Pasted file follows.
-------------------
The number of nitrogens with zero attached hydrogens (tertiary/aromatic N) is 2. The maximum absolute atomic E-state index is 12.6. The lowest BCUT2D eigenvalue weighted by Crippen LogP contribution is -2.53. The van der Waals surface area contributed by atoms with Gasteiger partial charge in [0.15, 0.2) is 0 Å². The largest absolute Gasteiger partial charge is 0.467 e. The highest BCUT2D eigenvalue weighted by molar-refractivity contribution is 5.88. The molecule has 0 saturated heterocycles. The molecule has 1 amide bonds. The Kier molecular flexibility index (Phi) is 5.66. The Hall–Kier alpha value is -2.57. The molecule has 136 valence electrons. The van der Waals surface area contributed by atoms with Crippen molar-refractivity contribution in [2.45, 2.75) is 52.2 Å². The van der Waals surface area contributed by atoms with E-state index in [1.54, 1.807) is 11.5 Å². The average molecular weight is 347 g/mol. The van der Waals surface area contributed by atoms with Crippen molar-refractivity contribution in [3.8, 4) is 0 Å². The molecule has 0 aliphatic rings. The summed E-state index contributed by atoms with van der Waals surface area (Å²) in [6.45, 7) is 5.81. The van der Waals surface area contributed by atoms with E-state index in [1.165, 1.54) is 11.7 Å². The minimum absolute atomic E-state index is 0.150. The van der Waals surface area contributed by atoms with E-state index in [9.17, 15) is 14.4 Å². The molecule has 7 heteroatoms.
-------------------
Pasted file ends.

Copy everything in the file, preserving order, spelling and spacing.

The number of nitrogens with zero attached hydrogens (tertiary/aromatic N) is 2. The maximum absolute atomic E-state index is 12.6. The lowest BCUT2D eigenvalue weighted by Crippen LogP contribution is -2.53. The van der Waals surface area contributed by atoms with Gasteiger partial charge in [0.15, 0.2) is 0 Å². The largest absolute Gasteiger partial charge is 0.467 e. The highest BCUT2D eigenvalue weighted by molar-refractivity contribution is 5.88. The molecule has 0 saturated heterocycles. The molecule has 1 amide bonds. The Kier molecular flexibility index (Phi) is 5.66. The Hall–Kier alpha value is -2.57. The molecule has 136 valence electrons. The van der Waals surface area contributed by atoms with Crippen molar-refractivity contribution in [2.45, 2.75) is 52.2 Å². The van der Waals surface area contributed by atoms with E-state index in [1.54, 1.807) is 11.5 Å². The average molecular weight is 347 g/mol. The van der Waals surface area contributed by atoms with Crippen molar-refractivity contribution in [3.8, 4) is 0 Å². The molecule has 0 aliphatic rings. The summed E-state index contributed by atoms with van der Waals surface area (Å²) in [6.45, 7) is 5.81. The van der Waals surface area contributed by atoms with E-state index in [1.165, 1.54) is 11.7 Å². The minimum absolute atomic E-state index is 0.150. The van der Waals surface area contributed by atoms with E-state index in [9.17, 15) is 14.4 Å². The molecule has 7 heteroatoms.